Yup, valid points and I agree, the situation is paralyzing; I'm a heavy user myself. The point I'm trying to make is that by involving government intervention, you will more often than not make the situation worse and not better.
The historic economic data, in almost all cases states explicitly that if you want more production then you need more competition, and not less. More government regulation has a tendency, as you have pointed out, to decrease competitive pressures.
Here's an absurd example to illustrate my point. Lets say that all across the US, people like to knit. Naturally, the prices of yarn start to go up and the hardcore knitters get mad. The get the government to pass a law saying that the providers of yarn can't charge more than $X.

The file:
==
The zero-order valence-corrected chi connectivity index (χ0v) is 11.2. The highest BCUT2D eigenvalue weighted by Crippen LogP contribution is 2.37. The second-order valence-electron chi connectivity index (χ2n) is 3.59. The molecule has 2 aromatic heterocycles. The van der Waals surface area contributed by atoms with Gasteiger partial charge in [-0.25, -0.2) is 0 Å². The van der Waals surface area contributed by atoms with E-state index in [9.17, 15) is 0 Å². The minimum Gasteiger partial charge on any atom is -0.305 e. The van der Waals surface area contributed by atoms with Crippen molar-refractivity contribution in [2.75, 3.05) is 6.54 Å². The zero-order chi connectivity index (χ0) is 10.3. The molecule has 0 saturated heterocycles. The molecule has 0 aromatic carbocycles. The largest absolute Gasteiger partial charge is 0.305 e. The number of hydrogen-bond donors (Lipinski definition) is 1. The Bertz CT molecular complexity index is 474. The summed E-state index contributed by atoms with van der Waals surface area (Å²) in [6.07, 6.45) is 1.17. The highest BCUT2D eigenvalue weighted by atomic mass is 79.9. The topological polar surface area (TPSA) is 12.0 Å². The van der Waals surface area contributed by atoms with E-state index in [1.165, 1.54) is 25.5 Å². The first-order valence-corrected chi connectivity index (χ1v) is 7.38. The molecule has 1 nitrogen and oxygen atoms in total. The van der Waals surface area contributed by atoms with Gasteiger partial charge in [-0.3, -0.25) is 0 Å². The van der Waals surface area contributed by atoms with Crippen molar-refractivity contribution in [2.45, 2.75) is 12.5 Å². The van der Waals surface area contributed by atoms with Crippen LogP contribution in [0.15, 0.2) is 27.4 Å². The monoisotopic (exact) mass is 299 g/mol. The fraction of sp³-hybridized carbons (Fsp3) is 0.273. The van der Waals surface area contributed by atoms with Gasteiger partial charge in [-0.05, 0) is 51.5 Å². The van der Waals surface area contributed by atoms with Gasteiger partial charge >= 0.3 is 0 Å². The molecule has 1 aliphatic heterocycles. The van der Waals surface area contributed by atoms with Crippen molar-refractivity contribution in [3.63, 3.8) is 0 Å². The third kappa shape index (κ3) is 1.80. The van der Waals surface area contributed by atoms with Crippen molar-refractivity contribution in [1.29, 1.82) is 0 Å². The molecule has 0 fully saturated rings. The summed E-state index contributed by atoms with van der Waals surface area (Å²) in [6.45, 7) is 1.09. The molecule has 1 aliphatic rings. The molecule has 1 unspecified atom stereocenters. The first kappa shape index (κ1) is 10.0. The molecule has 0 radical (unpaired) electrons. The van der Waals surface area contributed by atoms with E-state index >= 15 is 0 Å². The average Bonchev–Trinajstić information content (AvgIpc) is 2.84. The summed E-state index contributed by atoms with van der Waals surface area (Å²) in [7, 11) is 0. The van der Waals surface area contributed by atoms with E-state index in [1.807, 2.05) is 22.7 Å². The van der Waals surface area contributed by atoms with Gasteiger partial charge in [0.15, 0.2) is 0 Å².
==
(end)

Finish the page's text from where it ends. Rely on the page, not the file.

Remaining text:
It no longer becomes profitable for the small yarn produces to stay in business because losses to profit affect them more and the larger companies are all that remain. Of the companies that remain, none of them have any incentive to change what they're doing because the price is fixed; the result isn't more yarn being produced.
Lets say that the hardcore yarn makers instead get the government to subsidize yarn production. Now you have a situation where everyone in the United States is paying for a hobby that few people have. The cost of that subsidy would in turn would be the loss of productive effort elsewhere.
A valid point can be made for legal intervention however. If Verizon submits a contract to provide a certain amount of bandwidth and subsequently forfeits that contract, it is in the interest of all citizens to see Verizon held accountable. That recourse is a desirable function of the marketplace.
A committee takes root and grows, it flowers, wilts and dies, scattering the seed from which other committees will bloom. -- Parkinson